Gatedrop: I know you’ve spent quite a lot of time at Redsand in Spain, what has the track been there like, has it been getting bumpy which makes it good prep? Also have you rode much hard pack in Spain as well?
Haarup: We went to Spain in December for two weeks. When we arrived it had been raining for quite a while so the tracks were a bit wet and rutty which is good. I did some tracks in the mountains and some other hard pack tracks just to get a bit of variation and not only Redsand. The track was amazing and good job to the guys at Redsand because they managed to keep the track going through all of winter. We went back again at the end of January and then there a massive storm so the tracks were super wet but anyway we rode there and the track was rough. It’s been good practice and we managed to get some good training done and no mistakes from my side, that’s all I was looking for. I’ve been practicing a little bit the muddy riding from Redsand but it was a good winter season.
Gatedrop: You’ve started working with Marc de Reuver as he’s part of the F&H Racing team, what’s it like working with him? He seems like a lot of fun off the track but serious when it matters!
Haarup: Marc, yes like you said, he’s very serious when it comes to the track. I think many people think he’s kidding around a little bit but he’s very serious and I like that a lot. I enjoy working with someone who does the best they can with the riders and he’s going all in. When we have a day off, of course he’s fun to be around but I think there’s no one that doesn’t really like him. He’s a nice personality and he’s been a good influence on me. Marc is very smart and has learned a lot himself from his career. He’s not only teaching us the things to do right, but the things not to do wrong as well. That’s been a big thing for me as there’s been some mistakes during my last few season’s so I’m happy to be working with him definitely.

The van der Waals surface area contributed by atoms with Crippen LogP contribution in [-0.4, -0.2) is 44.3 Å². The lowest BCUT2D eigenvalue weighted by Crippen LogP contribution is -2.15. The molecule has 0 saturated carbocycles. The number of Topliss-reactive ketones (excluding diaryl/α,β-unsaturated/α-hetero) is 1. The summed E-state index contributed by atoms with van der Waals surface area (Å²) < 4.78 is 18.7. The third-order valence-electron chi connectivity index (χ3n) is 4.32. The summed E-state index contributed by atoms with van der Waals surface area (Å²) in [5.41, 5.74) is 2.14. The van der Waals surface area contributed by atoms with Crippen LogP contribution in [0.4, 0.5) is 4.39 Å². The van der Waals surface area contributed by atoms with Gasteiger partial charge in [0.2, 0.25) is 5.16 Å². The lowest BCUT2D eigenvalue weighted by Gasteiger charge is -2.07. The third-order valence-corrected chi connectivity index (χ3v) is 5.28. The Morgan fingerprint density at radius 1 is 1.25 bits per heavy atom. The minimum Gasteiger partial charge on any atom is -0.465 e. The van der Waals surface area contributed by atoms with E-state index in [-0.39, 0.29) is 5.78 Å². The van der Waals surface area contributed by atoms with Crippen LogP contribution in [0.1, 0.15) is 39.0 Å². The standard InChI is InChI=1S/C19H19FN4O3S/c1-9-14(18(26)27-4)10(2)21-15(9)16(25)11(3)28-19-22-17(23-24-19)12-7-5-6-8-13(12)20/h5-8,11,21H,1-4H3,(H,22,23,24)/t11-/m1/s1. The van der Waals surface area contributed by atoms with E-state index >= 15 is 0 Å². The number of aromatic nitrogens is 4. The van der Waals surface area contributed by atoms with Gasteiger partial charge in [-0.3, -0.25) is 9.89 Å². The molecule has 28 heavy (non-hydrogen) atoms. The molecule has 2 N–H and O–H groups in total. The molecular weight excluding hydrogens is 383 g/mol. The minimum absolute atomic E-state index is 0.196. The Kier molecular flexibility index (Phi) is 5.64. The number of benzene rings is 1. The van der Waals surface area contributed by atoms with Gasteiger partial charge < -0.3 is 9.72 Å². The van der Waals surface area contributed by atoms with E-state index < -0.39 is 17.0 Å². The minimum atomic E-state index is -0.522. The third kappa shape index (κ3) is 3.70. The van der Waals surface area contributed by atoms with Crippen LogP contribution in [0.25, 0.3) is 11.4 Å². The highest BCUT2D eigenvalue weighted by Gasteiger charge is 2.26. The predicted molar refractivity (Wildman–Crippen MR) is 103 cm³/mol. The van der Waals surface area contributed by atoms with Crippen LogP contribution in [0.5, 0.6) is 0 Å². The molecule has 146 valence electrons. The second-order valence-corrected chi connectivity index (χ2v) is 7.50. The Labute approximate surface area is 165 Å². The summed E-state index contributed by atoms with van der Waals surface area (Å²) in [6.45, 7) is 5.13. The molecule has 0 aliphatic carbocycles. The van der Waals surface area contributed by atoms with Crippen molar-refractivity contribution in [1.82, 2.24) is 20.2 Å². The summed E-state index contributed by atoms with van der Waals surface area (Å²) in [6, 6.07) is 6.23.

Gatedrop: Just on the season what are your expectations for the MX2 World Championship this year?
Haarup: I don’t want to put any numbers on it, it’s difficult to say. If I keep working like this it can definitely be a very positive season but anything can happen. For me, the most important thing is to keep working and see what happens.
Gatedrop: I was speaking to you earlier and you said you peaked too soon last year. This year if maybe you get a bad result will you maybe not be too hard on yourself? It’s a long season and staying fit is going to be important.
Haarup: Last year I was a rookie in MX2 and I learned a lot. Of course I’m young so I’m pumped to race so I try to do the best I can every weekend. Last year I put a lot of pressure on myself even though I was a rookie. I’ve learned a lot from that year and I’m not going to go out for the win first round if it’s not coming to me. I’m not stressing so I definitely learned a lot from last season even though the last year was tough, I can use the stuff I learned for this season.
Interview: Andy McKinstry
Pics: Nigel McKinstry